Ugeskr Læger 2006;168(44):3813-3816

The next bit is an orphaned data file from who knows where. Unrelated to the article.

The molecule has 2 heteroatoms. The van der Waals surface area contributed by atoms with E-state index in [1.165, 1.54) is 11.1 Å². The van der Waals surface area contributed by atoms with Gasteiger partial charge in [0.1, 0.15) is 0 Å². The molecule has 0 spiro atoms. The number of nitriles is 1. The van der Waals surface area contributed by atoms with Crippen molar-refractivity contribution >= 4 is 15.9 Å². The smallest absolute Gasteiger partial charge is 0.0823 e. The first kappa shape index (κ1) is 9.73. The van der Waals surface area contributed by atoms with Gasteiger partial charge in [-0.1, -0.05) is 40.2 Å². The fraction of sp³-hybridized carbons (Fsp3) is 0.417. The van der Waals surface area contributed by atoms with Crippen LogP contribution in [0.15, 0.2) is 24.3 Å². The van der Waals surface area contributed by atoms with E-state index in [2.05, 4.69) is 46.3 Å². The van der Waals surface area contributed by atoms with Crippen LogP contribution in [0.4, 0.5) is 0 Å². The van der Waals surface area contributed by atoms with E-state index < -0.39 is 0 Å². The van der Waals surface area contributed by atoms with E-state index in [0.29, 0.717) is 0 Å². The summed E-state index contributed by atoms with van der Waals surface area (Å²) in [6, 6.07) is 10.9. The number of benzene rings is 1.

Summary Loss of heterozygosity on chromosomes 1 and 19 in cases of primary brain tumour Ugeskr Læger 2006;168(44):3813-3816 Introduction: Histological classification of brain tumours, including gliomas, can be difficult, and genetic investigations are increasingly significant in their classification and the development of treatment strategies. Oligodendrogliomas often show a loss of heterozygocity for the short arm of chromosome 1 and the long arm of chromosome 19 (LOH 1p/19q), changes that influence both treatment and prognosis. Our aim was to evaluate the incidence of combined loss of heterozygocity 1p and 19q in various glioma groups. Materials and methods: A total of 10 oligodendrogliomas (5 WHO grade II and 5 grade III), 10 mixed gliomas (5 WHO grade II and 5 grade III), 10 astrocytomas (5 WHO grade II and 5 grade III) and 11 glioblastomas (WHO grade IV) were investigated. Normal hippocampal tissue was used as a control. Formalin-fixed paraffin-embedded tissue was scrutinized with fluorescent in situ hybridization (FISH) with fluorochrome-conjugated double-strand DNA probes for 1p and 19q, respectively. Results: A significiant loss of 1p/19q was found in the oligodendrogliomas; the astrocytomas showed a selective loss of 19q; the glioblastomas showed a selective loss of 1p but also polyploidy. Conclusion: This investigation confirms other reports on increased LOH 1p/19q in oligodendrogliomas. Various studies have demonstrated a large variation in the incidence of LOH 1p/19q. This might be due to inter- and intraobserver variability in the histological classification. Another factor might be variations in techniques. Most studies have been made on imprints. A standard for the method, including the number of cells counted, the cutoff limit and the statistical variation, is necessary for future studies and clinical use.